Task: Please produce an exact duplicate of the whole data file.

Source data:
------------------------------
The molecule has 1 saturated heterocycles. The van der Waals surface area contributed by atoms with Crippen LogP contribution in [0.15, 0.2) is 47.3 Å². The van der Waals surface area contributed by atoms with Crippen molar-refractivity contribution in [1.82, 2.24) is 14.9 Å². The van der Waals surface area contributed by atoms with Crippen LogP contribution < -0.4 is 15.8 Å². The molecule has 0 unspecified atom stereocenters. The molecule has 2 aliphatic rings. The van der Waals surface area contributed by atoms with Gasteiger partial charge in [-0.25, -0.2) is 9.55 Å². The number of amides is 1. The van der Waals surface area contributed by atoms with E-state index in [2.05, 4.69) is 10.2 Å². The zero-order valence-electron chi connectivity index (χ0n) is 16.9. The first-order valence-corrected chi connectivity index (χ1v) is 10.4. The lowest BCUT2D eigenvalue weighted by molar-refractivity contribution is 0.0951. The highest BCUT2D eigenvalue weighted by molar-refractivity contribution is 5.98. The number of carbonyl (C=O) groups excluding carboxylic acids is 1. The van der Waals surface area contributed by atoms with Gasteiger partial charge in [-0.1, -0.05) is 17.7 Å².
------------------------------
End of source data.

The molecule has 1 saturated heterocycles. The van der Waals surface area contributed by atoms with Crippen LogP contribution in [0.15, 0.2) is 47.3 Å². The van der Waals surface area contributed by atoms with Crippen molar-refractivity contribution in [1.82, 2.24) is 14.9 Å². The van der Waals surface area contributed by atoms with Crippen LogP contribution < -0.4 is 15.8 Å². The molecule has 0 unspecified atom stereocenters. The molecule has 2 aliphatic rings. The van der Waals surface area contributed by atoms with Gasteiger partial charge in [-0.25, -0.2) is 9.55 Å². The number of amides is 1. The van der Waals surface area contributed by atoms with E-state index in [2.05, 4.69) is 10.2 Å². The zero-order valence-electron chi connectivity index (χ0n) is 16.9. The first-order valence-corrected chi connectivity index (χ1v) is 10.4. The lowest BCUT2D eigenvalue weighted by molar-refractivity contribution is 0.0951. The highest BCUT2D eigenvalue weighted by molar-refractivity contribution is 5.98. The number of carbonyl (C=O) groups excluding carboxylic acids is 1. The van der Waals surface area contributed by atoms with Gasteiger partial charge in [-0.1, -0.05) is 17.7 Å².